Though it may be the smallest state in the US, Rhode Island is at the head of the pack when it comes to enticing solar incentives. In combination with the ITC, they also offer:
- A solar grant program that can save consumers up to $5,000;
- The Residential Solar Energy Property Tax Exemption, which means your property taxes will not increase as a result of the value your new solar panels add to your home;
- The Renewable Energy Products Sales and Use Tax Exemption, which means you will not have to pay any tax on your purchase of your new solar energy system;
- Net metering;
- And, National Grid’s Renewable Energy Growth program, from which consumers will receive 28.75 cents for each kilowatt-hour (kWh) their solar panel system generates for the first 15 years of their system.
With solar policies like this, it’s only a matter of time before the entire state installs solar panels!
Residents of Iowa are in luck when it comes to solar incentives. When stacked with the ITC, theses incentives make it a no-brainer to go solar in Iowa:
- Favorable solar easement and rights laws that allow you to install even in the face of things like HOAs that might otherwise get in your way;
- Net metering;
- A five year property tax exemption for the value of your solar system;
- And, a sales tax exemption for electrical equipment that will save you six percent on your purchase price.
Take advantage of these incentives by signing up for the EnergySage Marketplace.
If you’re thinking about going solar, Connecticut is a great place to do it. On top of the ITC, residents are able to stack the following incentives:
- The Smart-E energy efficiency loan program of up to $40,000 for 5-12 years at a 4-7 percent interest rate;
- Net metering;
- The Sales and Use Tax Exemption for Solar and Geothermal Systems, which means that you won’t have to pay any taxes on the purchase of your system;
- And, the Property Tax Exemption for Renewable Energy Systems, which means you won’t have to pay any additional taxes on the increased value of your home as a result of installing solar.
Connecticut’s plethora of incentive options makes it an easy decision to install solar in the Nutmeg State.
Mayland has set ambitious clean energy goals, and is backing them up with great solar incentives. Residents can take advantage of the ITC and the following incentives:
- The Maryland solar rebate program that will pay you $1,000 for installing a solar system;
- One of the best SREC incentive programs in the country;
- Net metering;
- The Property Tax Exemption for Solar and Wind Energy Systems, keeping you from paying any extra taxes on the increased value of your home due to solar;
- And, a tax-free purchase through the Sales and Use Tax Exemption for Renewable Energy Equipment.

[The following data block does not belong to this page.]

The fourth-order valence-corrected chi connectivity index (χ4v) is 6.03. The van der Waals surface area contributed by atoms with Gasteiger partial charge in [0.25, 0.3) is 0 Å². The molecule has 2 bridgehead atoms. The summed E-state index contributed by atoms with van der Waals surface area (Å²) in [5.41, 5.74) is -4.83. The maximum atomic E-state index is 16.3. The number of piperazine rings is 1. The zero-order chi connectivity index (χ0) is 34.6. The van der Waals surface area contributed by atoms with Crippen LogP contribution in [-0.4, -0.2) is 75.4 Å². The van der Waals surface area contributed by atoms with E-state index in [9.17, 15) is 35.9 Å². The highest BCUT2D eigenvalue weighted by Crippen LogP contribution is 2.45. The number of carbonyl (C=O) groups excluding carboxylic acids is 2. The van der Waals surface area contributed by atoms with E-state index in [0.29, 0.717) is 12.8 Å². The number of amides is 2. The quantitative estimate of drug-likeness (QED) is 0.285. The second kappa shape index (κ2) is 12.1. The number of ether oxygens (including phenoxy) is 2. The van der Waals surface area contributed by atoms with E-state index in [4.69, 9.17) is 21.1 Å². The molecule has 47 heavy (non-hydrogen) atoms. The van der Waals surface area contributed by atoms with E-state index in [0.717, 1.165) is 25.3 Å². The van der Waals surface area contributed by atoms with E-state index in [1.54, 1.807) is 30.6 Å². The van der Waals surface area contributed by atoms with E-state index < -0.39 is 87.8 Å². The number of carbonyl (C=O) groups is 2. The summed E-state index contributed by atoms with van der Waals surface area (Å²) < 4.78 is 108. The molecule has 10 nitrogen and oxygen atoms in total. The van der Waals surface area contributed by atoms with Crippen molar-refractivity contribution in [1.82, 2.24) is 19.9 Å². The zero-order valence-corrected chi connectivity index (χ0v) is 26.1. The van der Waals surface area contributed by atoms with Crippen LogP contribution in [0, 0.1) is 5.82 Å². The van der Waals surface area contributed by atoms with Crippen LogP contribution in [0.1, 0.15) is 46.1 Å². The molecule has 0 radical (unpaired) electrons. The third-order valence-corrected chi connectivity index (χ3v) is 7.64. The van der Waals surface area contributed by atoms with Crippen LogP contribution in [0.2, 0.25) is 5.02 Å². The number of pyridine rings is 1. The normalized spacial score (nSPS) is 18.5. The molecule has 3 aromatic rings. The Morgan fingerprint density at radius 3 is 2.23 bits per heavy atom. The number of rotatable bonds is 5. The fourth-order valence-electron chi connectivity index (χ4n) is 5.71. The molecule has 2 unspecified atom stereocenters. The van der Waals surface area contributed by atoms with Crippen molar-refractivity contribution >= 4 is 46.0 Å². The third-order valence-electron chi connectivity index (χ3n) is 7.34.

If you’re a Maryland resident, you can help the state meet its goals by lowering your electric bills and saving with solar!
Additional solar rebates and incentives by state
Even if you don't live in one of the friendliest states for solar, your state by still offer unique incentives only available to its residents. If you’re curious as to what your state offers to help offset the cost of going solar, check out our state rebates and incentives pages. Below is an abridged database of additional state incentives that may be available to you, pulling from EnergySage and DSIRE.
- Arizona: the Residential Arizona Solar Tax Credit reimburses you 25 percent of the cost of your solar panels, up to $1,000, right off of your personal income tax in the year you install the system.
- California: California offers a net metering program (be sure to lock in current rates for 20 years before they drop significantly in April!) and California’s Disadvantaged Communities - Single-family Solar Homes (DAC-SASH) program provides upfront rebates to income-eligible, single-family homeowners installing solar panels. Homeowners must be customers of Pacific Gas and Electric (PG&E), Southern California Edison (SCE), or San Diego Gas and Electric (SDG&E) to take advantage of the incentive.
- Colorado: the Sales and Use Tax Exemption for Renewable Energy Equipment means that there won’t be any sales tax on the purchase of your system and the Property Tax Exemption for Residential Renewable Energy Equipment keeps you from having to pay any additional taxes on the increased value of your house.
- Delaware: thanks to Delaware’s net metering policy, you will be able to sell energy generated by your solar panels back to the grid in exchange for credits on your energy bills.
- Florida: due to Florida’s Property Tax Exclusion for Residential Renewable Energy Property, your solar system will not result in any additional costs on tax day.
- Georgia: under Georgia’s net metering policy, participating utilities will measure the amount of excess solar electricity you put on the grid and pay you a rate determined by Georgia’s Public Service Commission.
- Illinois: under the Adjustable Block Program, also known as Illinois Shines, you can earn one solar renewable energy certificate (SREC) for each megawatt-hour (MWh) of electricity your solar system produces over 15 years. For the average residential system, this comes out to more than $10,000 in additional savings.